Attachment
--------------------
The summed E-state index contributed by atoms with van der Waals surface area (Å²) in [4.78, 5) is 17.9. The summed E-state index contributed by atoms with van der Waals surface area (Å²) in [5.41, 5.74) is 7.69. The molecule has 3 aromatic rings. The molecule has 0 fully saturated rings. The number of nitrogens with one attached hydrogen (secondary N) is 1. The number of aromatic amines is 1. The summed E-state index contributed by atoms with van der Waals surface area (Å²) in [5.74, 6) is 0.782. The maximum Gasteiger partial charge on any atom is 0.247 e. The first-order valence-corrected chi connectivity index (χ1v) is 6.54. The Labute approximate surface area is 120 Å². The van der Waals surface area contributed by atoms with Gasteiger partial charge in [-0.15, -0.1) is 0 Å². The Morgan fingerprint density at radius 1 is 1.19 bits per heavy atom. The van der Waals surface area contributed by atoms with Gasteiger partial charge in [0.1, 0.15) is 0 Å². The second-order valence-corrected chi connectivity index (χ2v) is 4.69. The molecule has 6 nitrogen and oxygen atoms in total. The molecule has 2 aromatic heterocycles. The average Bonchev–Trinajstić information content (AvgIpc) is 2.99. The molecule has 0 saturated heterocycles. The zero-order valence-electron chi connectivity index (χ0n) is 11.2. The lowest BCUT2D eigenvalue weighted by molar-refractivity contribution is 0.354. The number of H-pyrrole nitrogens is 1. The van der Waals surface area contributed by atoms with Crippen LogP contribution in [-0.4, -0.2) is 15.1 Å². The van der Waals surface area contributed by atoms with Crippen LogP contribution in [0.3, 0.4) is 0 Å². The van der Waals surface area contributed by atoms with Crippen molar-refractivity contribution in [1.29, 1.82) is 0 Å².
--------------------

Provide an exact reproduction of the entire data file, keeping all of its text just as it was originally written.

The summed E-state index contributed by atoms with van der Waals surface area (Å²) in [4.78, 5) is 17.9. The summed E-state index contributed by atoms with van der Waals surface area (Å²) in [5.41, 5.74) is 7.69. The molecule has 3 aromatic rings. The molecule has 0 fully saturated rings. The number of nitrogens with one attached hydrogen (secondary N) is 1. The number of aromatic amines is 1. The summed E-state index contributed by atoms with van der Waals surface area (Å²) in [5.74, 6) is 0.782. The maximum Gasteiger partial charge on any atom is 0.247 e. The first-order valence-corrected chi connectivity index (χ1v) is 6.54. The Labute approximate surface area is 120 Å². The van der Waals surface area contributed by atoms with Gasteiger partial charge in [-0.15, -0.1) is 0 Å². The Morgan fingerprint density at radius 1 is 1.19 bits per heavy atom. The van der Waals surface area contributed by atoms with Gasteiger partial charge in [0.1, 0.15) is 0 Å². The second-order valence-corrected chi connectivity index (χ2v) is 4.69. The molecule has 6 nitrogen and oxygen atoms in total. The molecule has 2 aromatic heterocycles. The average Bonchev–Trinajstić information content (AvgIpc) is 2.99. The molecule has 0 saturated heterocycles. The zero-order valence-electron chi connectivity index (χ0n) is 11.2. The lowest BCUT2D eigenvalue weighted by molar-refractivity contribution is 0.354. The number of H-pyrrole nitrogens is 1. The van der Waals surface area contributed by atoms with Crippen LogP contribution in [-0.4, -0.2) is 15.1 Å². The van der Waals surface area contributed by atoms with Crippen LogP contribution in [0.3, 0.4) is 0 Å². The van der Waals surface area contributed by atoms with Crippen molar-refractivity contribution in [1.29, 1.82) is 0 Å².